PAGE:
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Award Nominated Car Park in Newport

24 November 2010

The new multi-storey car park at the Kingsway shopping centre in Newport is unusual in many ways.

Not least for the fact that the custom designed safety barriers were developed in conjunction with the architect as an integral feature of the building. Although many people view Newport as a typical South Wales town suffering from the decline in the coal and steel industries they are in fact quite wrong.

Firstly, since 2002 Newport has been a city not a town and its history goes back to Roman times and beyond. It received its first charter in 1134 and has pretty much mirrored the various fortunes of Welsh history ever since.

The current regeneration plan for the city centre is part of the continuing evolution of what is currently the 3rd largest city in Wales. So architect Meret Gabra of Colman Architects in London was determined to make the new multi-storey car park worthy of the city and demonstrate that car parks can be feature buildings that enhance their environment rather than detract from it.

Originally the car park was to link the existing and refurbished Kingsway Shopping Centre to a new £200m Friars Walk development containing a much wider range of retail and leisure outlets. Accordingly the council specified that 1400 parking spaces were needed and this meant squeezing 9 stories into a site that would eventually provide direct access to the new Debenhams. Because of the irregular site shape Meret Gabra decided that the style of the cladding would be vital to the overall success of the design and it would need to be innovative to create curved and angled shapes wrapped around sculptural forms.

However, her extensive experience in car park design also informed her that the perimeter barriers would need to be an integral part of the facade treatment or their essential function could overwhelm and dominate the creative aesthetics.

Recognising that the performance aspects of the barriers would need to be designed into custom made solutions, Meret contacted Berry Systems and invited them to work alongside her and the rest of the team to develop barriers that harmonised with her design without the least compromise to safety and performance. The brief was centred around the use of horizontal, circular bars that empathised with the flow of the steel cladding.

An internal curve to the barriers would minimise the visual impact as well as inhibit climbing and meet pedestrian safety standards. They also had to be easily replaceable in the event of damage. As with many projects, reality did involve some compromises along the way as circumstances changed. The biggest impact was caused by the suspension of the entire Friars Walk project as the developer failed to secure the necessary funding in the wake of the banking crisis.

Newport City Council is currently out to tender for new developers so a scheme will eventually proceed but undoubtedly to a different design. However Debenhams and other potential occupiers have already stated their continuing interest so it’s highly likely that ultimately the link to the Kingsway Centre will be needed. In the meantime an intended sacrificial wall has become an exposed perimeter and standard Berry spring steel buffers have been used to secure this.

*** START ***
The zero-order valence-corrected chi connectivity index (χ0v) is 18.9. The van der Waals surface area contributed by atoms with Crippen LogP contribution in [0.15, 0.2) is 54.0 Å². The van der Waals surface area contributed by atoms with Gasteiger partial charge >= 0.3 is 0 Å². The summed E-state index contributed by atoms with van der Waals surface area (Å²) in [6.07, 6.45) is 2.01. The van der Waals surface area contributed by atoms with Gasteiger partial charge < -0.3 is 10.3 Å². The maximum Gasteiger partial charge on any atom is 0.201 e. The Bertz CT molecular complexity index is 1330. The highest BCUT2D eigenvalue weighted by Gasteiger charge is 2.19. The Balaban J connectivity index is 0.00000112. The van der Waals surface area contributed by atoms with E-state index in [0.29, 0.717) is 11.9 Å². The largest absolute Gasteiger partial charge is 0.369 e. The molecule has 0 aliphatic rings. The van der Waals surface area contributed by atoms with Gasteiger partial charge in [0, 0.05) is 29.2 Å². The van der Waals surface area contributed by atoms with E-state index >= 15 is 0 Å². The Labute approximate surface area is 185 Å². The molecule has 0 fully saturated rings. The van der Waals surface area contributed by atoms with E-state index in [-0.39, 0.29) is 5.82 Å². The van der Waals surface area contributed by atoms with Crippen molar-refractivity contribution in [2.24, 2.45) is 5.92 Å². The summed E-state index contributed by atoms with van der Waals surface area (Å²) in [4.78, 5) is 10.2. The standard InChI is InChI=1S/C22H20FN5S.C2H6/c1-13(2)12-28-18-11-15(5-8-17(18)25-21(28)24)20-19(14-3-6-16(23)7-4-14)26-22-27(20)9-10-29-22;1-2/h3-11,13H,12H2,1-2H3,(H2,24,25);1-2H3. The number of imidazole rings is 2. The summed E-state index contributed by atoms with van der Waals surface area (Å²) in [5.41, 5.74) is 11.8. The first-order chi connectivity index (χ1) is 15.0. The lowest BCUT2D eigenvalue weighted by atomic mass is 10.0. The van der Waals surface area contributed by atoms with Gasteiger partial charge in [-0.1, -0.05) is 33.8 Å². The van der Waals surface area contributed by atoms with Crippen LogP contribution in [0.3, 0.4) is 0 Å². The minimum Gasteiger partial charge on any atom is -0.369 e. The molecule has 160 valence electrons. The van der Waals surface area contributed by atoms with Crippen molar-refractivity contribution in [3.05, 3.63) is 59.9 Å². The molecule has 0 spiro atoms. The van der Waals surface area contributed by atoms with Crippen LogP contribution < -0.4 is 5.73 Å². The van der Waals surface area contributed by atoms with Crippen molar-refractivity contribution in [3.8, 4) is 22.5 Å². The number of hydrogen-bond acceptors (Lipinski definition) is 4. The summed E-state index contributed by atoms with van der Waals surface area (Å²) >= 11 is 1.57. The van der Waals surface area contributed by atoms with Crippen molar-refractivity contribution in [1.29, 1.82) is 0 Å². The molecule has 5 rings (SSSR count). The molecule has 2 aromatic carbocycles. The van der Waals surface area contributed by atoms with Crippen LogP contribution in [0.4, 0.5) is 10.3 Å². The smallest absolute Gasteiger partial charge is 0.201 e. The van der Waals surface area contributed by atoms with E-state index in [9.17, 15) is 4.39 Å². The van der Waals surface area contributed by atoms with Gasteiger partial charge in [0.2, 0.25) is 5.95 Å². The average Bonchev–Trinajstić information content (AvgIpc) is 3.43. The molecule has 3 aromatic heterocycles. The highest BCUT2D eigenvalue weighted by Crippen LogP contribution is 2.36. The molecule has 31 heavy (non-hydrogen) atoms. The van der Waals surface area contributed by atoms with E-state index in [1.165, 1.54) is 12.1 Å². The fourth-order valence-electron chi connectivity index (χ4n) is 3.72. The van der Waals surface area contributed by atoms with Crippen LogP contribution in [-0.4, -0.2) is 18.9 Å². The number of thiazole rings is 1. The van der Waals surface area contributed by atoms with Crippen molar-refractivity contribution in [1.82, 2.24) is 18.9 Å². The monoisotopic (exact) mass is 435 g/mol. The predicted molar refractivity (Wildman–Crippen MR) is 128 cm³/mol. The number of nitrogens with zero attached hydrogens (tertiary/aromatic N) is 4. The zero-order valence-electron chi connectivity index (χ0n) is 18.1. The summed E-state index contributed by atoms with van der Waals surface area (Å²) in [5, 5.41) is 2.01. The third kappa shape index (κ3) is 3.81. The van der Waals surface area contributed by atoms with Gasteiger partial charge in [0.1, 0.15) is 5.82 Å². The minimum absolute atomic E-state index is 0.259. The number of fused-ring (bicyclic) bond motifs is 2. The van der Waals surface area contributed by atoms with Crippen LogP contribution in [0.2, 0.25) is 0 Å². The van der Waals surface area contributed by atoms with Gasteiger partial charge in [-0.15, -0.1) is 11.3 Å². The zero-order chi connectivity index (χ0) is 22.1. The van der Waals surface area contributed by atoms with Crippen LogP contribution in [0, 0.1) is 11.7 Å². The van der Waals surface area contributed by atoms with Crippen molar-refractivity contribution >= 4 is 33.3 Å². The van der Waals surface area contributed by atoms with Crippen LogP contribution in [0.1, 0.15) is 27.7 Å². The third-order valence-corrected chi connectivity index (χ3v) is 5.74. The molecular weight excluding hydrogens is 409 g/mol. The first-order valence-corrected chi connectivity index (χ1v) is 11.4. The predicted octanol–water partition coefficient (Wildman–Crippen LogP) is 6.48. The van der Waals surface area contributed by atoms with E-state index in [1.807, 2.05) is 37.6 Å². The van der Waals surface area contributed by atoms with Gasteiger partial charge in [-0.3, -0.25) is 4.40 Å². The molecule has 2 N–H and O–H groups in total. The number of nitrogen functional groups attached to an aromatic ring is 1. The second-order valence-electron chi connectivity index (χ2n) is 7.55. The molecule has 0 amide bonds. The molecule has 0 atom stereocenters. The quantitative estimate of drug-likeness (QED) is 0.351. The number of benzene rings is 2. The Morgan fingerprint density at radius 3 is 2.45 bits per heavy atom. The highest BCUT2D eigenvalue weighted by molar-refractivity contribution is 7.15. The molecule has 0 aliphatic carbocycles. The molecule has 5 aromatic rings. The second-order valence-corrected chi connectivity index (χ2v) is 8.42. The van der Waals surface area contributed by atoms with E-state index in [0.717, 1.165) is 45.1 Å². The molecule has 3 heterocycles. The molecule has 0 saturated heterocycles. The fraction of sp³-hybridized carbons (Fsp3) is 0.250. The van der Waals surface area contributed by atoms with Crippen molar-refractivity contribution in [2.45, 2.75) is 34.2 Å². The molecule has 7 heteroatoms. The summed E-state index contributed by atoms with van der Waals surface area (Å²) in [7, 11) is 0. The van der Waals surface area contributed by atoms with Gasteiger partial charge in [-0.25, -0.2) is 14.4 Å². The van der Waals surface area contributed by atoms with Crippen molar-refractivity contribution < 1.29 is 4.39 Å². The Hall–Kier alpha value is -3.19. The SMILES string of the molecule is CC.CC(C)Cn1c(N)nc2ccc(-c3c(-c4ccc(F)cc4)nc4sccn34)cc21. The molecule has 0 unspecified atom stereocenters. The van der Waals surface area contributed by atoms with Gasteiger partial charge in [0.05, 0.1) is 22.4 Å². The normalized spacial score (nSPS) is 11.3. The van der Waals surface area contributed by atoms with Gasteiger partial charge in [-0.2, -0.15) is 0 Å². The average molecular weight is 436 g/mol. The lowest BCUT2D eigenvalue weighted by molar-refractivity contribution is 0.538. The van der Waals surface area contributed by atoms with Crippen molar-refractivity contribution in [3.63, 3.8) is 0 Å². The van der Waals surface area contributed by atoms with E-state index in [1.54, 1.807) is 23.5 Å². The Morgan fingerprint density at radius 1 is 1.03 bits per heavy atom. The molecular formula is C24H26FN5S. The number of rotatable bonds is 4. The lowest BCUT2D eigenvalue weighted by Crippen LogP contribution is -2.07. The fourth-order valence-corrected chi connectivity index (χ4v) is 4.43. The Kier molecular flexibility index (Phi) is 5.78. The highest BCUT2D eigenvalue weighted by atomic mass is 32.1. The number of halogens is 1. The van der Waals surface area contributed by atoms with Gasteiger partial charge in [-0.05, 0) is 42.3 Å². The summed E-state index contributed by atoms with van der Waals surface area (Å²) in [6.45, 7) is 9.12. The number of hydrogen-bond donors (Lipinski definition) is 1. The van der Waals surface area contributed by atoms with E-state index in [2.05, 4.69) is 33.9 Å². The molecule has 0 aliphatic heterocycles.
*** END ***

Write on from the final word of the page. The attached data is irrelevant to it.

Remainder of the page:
Fortunately the main frontage of the car park was not affected and the new system was developed to plan albeit with numerous challenges along the way. Early empirical testing revealed the need for interim posts to support the horizontal bars and enable them to withstand the forces defined in BS 6399. But rigid posts would need to withstand high pull out loadings and to do that would need deep embedments that would in turn compromise the thin floor profile that was a key feature of the design.

Berry’s ingenious solution to this conundrum drew upon their expertise in flexible systems designed to absorb impacts. A flexible bollard system in their range was adapted to create a mounting post with impact absorbing characteristics. This reduced the pull out loadings to more manageable levels and could be incorporated with relatively minor adaptations to the deck construction to accommodate the fixings. As an added bonus it also made the whole barrier more resistant to damage and so less likely to need cosmetic repair following an impact.

Discreet anti-climb mesh was also added because, even with an internal curve, step up points could not be eliminated from the barriers. However the visual effect of this from the exterior is minimal. Meret was delighted with the results. “I’ve worked with Berry Systems many times before but they really did an amazing job on this project. They worked so well with the whole team and were very patient and innovative in helping me achieve my vision for this building.” When the car park opened, John Burrows of Newport Unlimited Urban Regeneration Company said "This is a great asset for Newport City Centre.”

The judges at the British Parking Awards obviously agreed as they voted it onto the shortlist for the 2010 Car Park of the Year Award. Berry’s Sales and Marketing Manager Simon Bradbury commented “It shows what can be done when the architect, contractor and manufacturer all work so well together from the earliest stage.”

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